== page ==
What do you get when you mix two classic condiments: a creamy roasted eggplant dip and a tangy, fresh tomato-based salsa? A colorful cross. And why not? I always liked the brightness of adding fresh citrus juice to roasted or grilled eggplant. It sort of livens the greyish thing up. I also get frustrated, sometimes, spilling the juice of a fresh tomato salsa while trying to scoop it up with a tortilla chip. Or getting one piece of onion on a soggy chip after much effort.
But every late-summer party needs something snackable like this, and every late summer brings plenty of tomatoes and eggplant. Those silky-skinned nightshades, related botanically, seem so different and require such different ways of preparation to bring out their best.
Tomatoes are simple–you chop them up fresh and let them marinate in a little seasoning. So we’ll skip ahead to the more arduous eggplant tasks. I used to think I was allergic to eggplant before I realized that once they’re cooked fully, I had no reaction. It was just a matter of totally softening them, until no longer opaque. You can do this by roasting eggplant, although it may take some time. To be able to peel the eggplants afterward easily, I kept them in large halves sliced vertically. These are salted well and also scored deeply, to help extract some of their juices before going into the oven.
eggplants are scored and salted to extract juices
After sitting like this for a good 20 minutes, the eggplants were squeezed, rinsed, patted dry, and coated with some olive oil before going cut side-down on a baking sheet to roast at a high heat. Then you have to wait again as they cool enough so that you can handle them.
after roasting face-down at 400 degrees
It does take a bit of effort and time–even after peeling the skins from the cooked flesh I let them drain in a colander to remove any extra greyish juices–but roasted eggplant is so versatile the efforts are certainly rewarding. You can complete the long process all the while preparing other things for your party.
peeling the skins from the roasted flesh
I’d actually wanted to do two separate things with the tomatoes and eggplants that I’d bought at the farmers market, but in the end just put one and two together, with a good squeeze of lime. Lots of fresh chopped cilantro and some scallions went in for garnish, too. It really tastes like a salsa, this dip of sorts, only with an earthy, greyish eggplant body. After the great big bowl I brought to a party was almost eaten up, one guest decided to bring home the last cupful so he could make sandwiches with it another day. Vegetarians, vegans, and would-be eggplant haters alike crowded around it, addictively scooping, as you should at any party’s chip-and-dip station. Give it a whirl at yours this Labor Day weekend, and don’t be shy about adding extra goodies to the mix, like fresh corn and peppers, perhaps.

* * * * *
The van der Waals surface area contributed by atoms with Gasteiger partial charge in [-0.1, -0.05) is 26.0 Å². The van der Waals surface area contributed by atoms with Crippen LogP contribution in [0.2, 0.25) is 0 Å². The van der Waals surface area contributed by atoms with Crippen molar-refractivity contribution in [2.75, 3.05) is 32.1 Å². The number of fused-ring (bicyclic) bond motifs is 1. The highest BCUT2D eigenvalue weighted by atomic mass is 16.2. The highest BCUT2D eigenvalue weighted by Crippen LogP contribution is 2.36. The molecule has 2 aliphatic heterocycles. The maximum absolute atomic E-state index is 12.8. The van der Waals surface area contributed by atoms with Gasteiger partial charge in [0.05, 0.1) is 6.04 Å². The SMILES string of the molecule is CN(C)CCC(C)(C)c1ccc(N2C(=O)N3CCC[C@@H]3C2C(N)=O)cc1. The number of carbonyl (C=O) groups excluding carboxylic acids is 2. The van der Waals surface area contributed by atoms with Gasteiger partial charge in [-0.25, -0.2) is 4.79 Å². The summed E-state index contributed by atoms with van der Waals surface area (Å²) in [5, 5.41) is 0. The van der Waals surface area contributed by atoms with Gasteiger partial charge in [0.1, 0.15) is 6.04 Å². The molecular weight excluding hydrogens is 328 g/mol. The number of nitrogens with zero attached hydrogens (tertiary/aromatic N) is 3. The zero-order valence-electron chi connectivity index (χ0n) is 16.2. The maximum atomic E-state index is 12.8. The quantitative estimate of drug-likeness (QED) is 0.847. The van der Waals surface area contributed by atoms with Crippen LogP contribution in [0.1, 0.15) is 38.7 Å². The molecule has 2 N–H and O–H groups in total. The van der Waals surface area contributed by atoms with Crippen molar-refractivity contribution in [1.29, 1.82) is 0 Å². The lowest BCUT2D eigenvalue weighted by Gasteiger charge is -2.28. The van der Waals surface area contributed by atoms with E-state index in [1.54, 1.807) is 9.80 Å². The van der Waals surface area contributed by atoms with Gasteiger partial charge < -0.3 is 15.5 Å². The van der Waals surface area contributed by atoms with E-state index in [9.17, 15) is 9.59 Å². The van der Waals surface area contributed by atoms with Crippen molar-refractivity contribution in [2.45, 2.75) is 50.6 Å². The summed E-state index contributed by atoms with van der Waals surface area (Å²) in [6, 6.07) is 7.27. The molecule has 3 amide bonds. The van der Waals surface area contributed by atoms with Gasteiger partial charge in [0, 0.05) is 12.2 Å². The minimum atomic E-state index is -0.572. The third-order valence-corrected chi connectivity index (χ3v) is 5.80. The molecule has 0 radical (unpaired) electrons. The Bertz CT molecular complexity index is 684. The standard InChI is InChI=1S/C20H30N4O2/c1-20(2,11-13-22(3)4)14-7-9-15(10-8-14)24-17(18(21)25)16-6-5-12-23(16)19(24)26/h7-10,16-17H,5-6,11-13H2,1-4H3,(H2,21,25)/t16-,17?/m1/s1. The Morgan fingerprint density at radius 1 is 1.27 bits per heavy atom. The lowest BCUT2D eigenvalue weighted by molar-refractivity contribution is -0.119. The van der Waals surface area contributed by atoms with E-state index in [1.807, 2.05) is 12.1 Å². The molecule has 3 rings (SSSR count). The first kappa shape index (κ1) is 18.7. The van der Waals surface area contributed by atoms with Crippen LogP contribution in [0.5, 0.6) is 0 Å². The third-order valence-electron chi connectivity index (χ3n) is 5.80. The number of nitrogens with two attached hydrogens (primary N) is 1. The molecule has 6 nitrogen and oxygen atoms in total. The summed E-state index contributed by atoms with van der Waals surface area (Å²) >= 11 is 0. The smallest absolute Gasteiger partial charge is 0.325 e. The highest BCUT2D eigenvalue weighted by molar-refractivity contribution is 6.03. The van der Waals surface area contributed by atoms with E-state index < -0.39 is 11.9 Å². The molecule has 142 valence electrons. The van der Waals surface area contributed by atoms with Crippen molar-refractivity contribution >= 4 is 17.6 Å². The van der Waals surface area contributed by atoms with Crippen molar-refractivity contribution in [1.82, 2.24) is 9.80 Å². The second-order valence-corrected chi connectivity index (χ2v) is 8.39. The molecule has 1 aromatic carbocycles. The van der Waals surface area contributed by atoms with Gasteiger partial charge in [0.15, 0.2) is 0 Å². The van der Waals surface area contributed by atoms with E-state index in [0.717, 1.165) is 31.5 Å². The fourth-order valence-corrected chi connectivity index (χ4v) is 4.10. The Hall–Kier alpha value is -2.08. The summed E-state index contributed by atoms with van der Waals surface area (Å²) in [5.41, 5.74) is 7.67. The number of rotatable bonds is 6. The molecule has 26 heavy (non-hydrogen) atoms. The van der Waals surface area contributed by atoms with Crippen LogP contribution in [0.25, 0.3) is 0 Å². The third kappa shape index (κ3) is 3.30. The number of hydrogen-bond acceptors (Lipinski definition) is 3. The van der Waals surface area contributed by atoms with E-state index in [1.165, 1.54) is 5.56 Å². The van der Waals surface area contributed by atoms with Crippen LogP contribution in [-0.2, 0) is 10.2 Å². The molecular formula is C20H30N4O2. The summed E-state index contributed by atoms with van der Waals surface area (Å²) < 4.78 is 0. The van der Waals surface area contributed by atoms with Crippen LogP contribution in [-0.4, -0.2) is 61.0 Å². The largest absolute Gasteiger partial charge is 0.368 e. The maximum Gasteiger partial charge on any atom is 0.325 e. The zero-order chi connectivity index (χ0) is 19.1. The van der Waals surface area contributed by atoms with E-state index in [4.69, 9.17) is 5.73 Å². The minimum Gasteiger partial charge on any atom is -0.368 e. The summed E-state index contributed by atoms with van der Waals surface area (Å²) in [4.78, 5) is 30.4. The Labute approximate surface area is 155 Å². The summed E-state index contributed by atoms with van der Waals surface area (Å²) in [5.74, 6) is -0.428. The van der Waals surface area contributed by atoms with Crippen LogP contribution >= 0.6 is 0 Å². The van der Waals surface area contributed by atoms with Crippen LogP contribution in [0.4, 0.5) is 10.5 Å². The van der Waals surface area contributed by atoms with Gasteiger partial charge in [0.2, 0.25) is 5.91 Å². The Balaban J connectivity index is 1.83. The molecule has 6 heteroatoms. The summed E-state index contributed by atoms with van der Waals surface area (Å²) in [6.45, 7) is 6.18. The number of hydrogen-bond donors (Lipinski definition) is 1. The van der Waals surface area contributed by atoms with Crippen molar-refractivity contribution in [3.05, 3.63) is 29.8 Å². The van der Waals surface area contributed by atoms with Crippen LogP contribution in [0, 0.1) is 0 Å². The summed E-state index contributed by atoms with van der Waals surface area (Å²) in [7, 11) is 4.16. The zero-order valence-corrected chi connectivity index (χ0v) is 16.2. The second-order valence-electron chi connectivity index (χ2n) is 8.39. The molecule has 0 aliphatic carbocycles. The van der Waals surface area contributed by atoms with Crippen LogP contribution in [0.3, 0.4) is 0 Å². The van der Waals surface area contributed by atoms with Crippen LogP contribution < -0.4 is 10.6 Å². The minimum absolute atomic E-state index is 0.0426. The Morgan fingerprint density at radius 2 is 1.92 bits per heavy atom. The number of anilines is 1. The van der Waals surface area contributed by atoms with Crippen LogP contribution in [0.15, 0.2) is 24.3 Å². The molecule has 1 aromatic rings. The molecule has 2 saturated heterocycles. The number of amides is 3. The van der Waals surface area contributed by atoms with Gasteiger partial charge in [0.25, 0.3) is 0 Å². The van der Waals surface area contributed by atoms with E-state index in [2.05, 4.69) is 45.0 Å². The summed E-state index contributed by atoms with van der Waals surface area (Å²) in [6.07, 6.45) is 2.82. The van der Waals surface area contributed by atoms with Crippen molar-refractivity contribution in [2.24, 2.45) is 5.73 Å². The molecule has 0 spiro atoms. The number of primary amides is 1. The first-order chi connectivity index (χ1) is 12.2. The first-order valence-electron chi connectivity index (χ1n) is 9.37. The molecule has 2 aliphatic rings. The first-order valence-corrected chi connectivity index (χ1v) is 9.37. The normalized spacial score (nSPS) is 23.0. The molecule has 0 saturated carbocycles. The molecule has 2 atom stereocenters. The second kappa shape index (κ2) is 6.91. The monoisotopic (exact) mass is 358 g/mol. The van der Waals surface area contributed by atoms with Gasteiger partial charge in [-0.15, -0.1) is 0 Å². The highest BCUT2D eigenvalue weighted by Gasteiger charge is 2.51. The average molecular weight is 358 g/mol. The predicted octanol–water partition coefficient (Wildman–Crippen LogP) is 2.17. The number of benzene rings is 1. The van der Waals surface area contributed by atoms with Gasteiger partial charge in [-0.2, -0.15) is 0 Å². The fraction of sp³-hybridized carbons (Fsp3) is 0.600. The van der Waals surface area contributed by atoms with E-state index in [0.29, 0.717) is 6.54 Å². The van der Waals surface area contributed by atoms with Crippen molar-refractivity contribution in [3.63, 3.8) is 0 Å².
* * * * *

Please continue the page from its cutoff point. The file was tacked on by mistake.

Roasted Eggplant Salsa
(makes 10-12 servings)
3 medium-sized eggplants
4 plum tomatoes, chopped, or 1 pint of grape or cherry tomatoes, halved or quartered
1/2 cup chopped bell pepper (any color)
2 scallions, chopped
1/2 bunch fresh cilantro, chopped (stems may be included)
2-3 tablespoons fresh lime juice (about 2 limes)
salt and pepper to taste
Trim the stems and slice the eggplants in half lengthwise. Deeply score the flesh of the eggplant’s cut side with a paring knife 2-3 times lengthwise, being careful not to break the skin. Generously salt the cut sides of the eggplant and let sit at room temperature for 20-30 minutes.
Preheat oven to 400 degrees. Squeeze the eggplants to remove the juices that rise to the top and rinse with water. Squeeze well again, and pat dry with paper towels. Coat the eggplants with 2 tablespoons of the olive oil. Place cut side-down on a baking sheet and roast for 15-20 minutes, or until the eggplants feel completely soft to the touch. Remove from heat and flip the eggplants over to allow them to cool faster. Once cool enough to handle, carefully peel the skin from the flesh. Place the pieces of flesh in a colander and let sit 15-20 minutes to catch any extra brown juices.
Coarsely chop the roasted eggplant flesh and combine in a bowl with the chopped tomato, peppers, scallion and cilantro. Add salt, pepper, and the lime juice to taste. Stir in the remaining 2 tablespoons of olive oil, or more if desired. Serve immediately or chill and store for up to 2 days before serving.
(for 10-12 servings)
3 medium eggplants (at $2/lb): $5.00
4 plum tomatoes (at $3/lb): $3.00
1 pepper (at $3/lb): $1.00
2 scallions: $0.50
½ bunch cilantro: $1.00
4 tablespoons olive oil: $0.50
2 limes: $0.50
Four brownie points: You don’t have to grab a pack of premade, preservative-addled babaganush to enjoy an eggplant dip. With the basic roasting and peeling techniques here, you can make that classic dip with tahini, or a spread similar to this. Fresh tomatoes and lots of citrus juice will provide Vitamin C, and eggplants are known to have fiber, potassium, and cancer-preventing antioxidants, as well as having few calories.
Eight maple leaves: The citrus juice and olive oil were just about the only things that weren’t found locally, in season, this time of year. It’s a good time for eating.